Fibrates (Gemfibrozil is recommended fibrate in CKD stage 5)

16

Pathophys of anemia in CKD

reduced synthesis of EPO by kidney during CKD

17

Epoetin and darbepoetin MOA, pharmacokinetics and side effects

MOA: Glycoproteins prepared with recombinant DNA technology with biologic activity identical to erythropoietin
Pharmacokinetics: subcutaneous every week (epo) or every 1-2 weeks (darbepoetin). Side effects: hypertension, if HgB >12g/dL increased risk of CV events

18

Iron salts and IV iron sucrose MOA

Iron deficiency is most common cause of resistance to erythropoietic therapy. Supplements provide iron for production of hemoglobin and incorporation into red blood cells

19

Iron salts and IV iron sucrose pharmacokinetics, side effects, drug-drug interaction

Poor absorption, IV often required. Oral ferrous sulfate has GI effects and IV iron dextran, etc can cause hypotension or allergic events. DDI: absorption decreased by calcium and proton pump inhibitors

20

Pathophys of renal osteodystrophy

Declining kidney function results in decreased phosphate elimination and elevated serum phosphate levels plus less D3 is synthesized> lowers serum calcium > stimulates release of PTH > normalized PO4 and Ca levels but osteodystrophy occurs

21

Drugs used to treat renal osteodystrophy

phosphate binding agents, Vitamin D compounds, and calcimimetics

22

Phosphate binding agents list

Calcium acetate and sevelamer

23

Phosphate binding agents MOA, pharmacokinetics and side effects

MOA: Bind dietary phosphate in GI tract to form insoluble salt which is excreted in the feces, thus decreasing phosphate absorption and serum levels.. Pharmacokinetics: Given orally.
Side effects: Primarily GI – constipation (Al+++ or Ca++), diarrhea (Mg++), nausea, vomiting, abdominal pain. Hypercalcemia possible with Ca++ salts; CNS toxicity with Al+++ salts limits use.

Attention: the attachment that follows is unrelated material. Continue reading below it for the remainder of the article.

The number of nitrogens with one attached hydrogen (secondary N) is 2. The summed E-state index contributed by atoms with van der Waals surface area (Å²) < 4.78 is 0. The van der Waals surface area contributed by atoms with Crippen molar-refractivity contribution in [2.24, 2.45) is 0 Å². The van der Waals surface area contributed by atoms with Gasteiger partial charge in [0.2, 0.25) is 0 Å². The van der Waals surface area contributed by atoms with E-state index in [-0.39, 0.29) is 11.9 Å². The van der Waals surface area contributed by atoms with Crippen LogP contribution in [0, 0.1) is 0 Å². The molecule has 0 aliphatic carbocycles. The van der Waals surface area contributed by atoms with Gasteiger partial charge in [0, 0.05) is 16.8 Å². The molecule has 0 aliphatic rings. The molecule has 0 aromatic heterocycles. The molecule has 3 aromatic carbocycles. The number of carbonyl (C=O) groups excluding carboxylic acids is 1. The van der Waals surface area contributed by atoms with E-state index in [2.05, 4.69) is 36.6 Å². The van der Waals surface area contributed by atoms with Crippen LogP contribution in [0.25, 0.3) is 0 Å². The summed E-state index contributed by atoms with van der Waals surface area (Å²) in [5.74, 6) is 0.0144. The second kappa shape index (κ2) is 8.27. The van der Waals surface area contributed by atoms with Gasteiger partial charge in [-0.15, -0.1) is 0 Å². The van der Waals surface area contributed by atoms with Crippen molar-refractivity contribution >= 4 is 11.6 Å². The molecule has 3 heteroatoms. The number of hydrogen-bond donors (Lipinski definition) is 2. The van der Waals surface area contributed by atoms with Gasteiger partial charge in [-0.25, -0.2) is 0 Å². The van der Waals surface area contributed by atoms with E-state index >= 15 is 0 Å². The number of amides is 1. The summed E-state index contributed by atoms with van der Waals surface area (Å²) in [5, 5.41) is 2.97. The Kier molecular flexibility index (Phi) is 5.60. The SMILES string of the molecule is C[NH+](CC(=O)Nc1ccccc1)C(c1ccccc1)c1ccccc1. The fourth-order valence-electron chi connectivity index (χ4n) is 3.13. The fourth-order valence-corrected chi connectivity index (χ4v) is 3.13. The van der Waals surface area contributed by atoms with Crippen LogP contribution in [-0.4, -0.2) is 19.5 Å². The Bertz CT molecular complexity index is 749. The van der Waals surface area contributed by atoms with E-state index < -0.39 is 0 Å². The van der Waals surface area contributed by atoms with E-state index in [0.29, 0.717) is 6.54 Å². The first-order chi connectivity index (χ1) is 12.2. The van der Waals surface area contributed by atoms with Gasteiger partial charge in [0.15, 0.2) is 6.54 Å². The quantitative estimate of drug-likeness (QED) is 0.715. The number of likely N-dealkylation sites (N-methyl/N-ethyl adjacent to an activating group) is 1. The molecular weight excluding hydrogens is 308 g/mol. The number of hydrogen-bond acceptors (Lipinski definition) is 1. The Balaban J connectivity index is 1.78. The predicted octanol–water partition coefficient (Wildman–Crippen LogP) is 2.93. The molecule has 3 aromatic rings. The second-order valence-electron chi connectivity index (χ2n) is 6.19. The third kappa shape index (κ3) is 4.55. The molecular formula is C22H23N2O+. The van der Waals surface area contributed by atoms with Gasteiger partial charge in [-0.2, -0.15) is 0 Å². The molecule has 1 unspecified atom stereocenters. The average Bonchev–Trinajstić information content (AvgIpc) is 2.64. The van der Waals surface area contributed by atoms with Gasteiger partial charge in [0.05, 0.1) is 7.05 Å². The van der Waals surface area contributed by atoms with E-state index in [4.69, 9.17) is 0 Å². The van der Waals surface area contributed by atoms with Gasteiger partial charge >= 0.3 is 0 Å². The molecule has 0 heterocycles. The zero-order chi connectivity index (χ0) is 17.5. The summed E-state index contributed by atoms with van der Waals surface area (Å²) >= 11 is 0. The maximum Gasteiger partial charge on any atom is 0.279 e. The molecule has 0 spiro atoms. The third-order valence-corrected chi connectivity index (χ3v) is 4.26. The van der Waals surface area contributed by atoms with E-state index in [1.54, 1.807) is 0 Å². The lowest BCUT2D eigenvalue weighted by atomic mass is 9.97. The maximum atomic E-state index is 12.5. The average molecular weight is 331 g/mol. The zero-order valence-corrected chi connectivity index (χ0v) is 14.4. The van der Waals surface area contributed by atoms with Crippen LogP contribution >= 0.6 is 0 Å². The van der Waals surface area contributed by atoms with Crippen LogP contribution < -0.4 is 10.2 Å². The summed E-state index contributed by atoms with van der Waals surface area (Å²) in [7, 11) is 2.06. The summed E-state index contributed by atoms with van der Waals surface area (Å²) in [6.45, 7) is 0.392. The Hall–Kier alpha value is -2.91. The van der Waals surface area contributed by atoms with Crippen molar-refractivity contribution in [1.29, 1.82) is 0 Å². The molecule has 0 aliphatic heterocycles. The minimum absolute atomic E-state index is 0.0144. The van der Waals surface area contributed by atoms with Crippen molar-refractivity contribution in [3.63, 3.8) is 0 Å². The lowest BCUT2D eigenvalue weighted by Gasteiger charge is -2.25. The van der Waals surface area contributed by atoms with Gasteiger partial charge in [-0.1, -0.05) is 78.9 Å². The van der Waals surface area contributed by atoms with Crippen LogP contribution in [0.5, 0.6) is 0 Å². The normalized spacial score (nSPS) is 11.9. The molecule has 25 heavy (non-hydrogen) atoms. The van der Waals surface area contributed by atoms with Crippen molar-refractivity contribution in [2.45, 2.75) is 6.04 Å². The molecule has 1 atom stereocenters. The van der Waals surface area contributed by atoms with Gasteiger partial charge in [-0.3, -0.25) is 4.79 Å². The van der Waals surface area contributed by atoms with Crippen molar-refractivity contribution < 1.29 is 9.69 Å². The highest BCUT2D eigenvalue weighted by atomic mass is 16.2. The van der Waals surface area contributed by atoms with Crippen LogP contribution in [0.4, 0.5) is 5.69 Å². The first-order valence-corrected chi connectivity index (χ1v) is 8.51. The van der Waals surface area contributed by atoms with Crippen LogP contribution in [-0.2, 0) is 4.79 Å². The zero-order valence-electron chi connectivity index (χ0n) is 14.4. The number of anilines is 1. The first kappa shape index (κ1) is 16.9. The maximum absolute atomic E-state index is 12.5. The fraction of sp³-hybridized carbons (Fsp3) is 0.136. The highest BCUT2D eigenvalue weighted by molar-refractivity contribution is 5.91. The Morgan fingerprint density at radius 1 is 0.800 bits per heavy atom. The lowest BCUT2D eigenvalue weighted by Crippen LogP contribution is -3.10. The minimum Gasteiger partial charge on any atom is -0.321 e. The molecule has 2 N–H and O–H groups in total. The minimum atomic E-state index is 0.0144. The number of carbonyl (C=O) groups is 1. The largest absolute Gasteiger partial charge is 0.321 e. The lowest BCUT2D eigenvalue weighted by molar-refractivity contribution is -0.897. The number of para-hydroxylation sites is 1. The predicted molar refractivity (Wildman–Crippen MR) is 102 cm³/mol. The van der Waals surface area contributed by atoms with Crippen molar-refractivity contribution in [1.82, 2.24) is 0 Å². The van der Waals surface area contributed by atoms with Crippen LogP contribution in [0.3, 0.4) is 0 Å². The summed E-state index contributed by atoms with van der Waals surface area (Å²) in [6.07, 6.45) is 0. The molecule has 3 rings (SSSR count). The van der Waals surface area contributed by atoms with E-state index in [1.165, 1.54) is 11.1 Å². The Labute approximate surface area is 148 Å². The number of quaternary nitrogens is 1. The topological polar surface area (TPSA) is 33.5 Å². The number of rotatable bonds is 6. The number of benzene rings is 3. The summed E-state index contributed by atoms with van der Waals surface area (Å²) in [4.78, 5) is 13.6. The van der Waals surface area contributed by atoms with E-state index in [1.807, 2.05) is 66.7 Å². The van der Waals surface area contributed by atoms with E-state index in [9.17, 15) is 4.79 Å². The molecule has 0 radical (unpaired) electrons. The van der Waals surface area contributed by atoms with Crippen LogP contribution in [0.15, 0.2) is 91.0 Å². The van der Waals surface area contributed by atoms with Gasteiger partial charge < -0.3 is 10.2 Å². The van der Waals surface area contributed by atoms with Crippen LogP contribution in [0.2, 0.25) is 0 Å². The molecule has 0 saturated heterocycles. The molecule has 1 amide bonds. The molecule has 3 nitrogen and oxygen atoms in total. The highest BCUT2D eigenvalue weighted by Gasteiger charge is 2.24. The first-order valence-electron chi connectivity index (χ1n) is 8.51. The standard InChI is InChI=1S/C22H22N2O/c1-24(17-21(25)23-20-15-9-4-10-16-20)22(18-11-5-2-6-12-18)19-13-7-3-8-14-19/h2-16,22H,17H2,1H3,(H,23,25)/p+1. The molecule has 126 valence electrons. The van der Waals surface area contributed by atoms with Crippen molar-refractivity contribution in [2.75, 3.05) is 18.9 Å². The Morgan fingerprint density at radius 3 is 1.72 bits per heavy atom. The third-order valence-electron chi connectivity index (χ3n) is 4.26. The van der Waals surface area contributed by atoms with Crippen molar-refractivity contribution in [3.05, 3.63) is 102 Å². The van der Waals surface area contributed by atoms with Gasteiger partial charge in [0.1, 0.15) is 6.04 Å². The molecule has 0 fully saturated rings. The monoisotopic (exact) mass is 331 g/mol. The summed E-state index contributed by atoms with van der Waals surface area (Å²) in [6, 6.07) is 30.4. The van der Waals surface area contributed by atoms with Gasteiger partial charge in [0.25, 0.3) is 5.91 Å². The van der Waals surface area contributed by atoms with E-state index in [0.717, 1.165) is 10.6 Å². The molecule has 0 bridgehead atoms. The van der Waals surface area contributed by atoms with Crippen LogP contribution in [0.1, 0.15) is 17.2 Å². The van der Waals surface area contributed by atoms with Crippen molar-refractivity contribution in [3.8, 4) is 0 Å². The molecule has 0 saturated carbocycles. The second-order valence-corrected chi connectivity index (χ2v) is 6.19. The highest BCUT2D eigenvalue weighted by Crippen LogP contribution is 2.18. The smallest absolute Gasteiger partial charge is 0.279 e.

24

List Vitamin D compounds

Calcitriol (1,25 dihydroxy vitamin D)- does not require renal conversion

25

Calcitrol MOA, pharmacokinetics, side effects, drug-drug interactions

MOA: Suppresses PTH secretion indirectly by stimulating intestinal calcium absorption and directly by decreasing PTH synthesis in parathyroid gland.. Pharmacokinetics: Available in oral (Stage 1-4) and intravenous (Stage 5) dosage forms. Side effects: Hypercalcemia and hyperphosphatemia. Drug-drug interactions: Absorption reduced by concomitant administration of cholestyramine.

26

Calcimimetics MOA, pharmacokinetics, side effects, drug-drug interactions

MOA: Binds to calcium-sensing receptors on parathyroid cells, increasing sensitivity to plasma Ca++ levels, resulting in reduced release of PTH directly. Pharmacokinetics: Available orally, metabolized by CYP450 Side effects: Hypocalcemia (monitor plasma Ca++); GI side effects. Drug-drug interactions: Potent inhibitor of CYP2D6.

27

Pathophys of hyperkalemia in CKD plus drugs that can cause hyperkalemia

Failing kidney cannot excrete sufficient potassium to maintain homeostasis. Hyperkalemia is most common in stage 5 CKD. Drugs that cause hyperkalemia: K sparing diuretics (Aldosterone antagonists and Na channel blockers), ACEI, ARBs, digoxin

28

List drugs used for hyperkalemia in CKD

Hemodialysis is definitive treatment; temporizing therapies include IV calcium gluconate, insulin and glucose, sodium bicarbonate, and nebulized albuterol, sodium polystyrene sulfonate

29

Hyperkalemia drugs MOA

Shift of K+ into intracellular fluid compartment (insulin / glucose, albuterol, sodium bicarbonate), antagonism of cardiac conduction abnormalities (calcium), or cation exchange resin that exchanges K for Na in intestine (sodium polystyrene sulfonate)

30

K wasting drugs

angiotensin II, aldosterone, loop diuretics, thiazide diuretics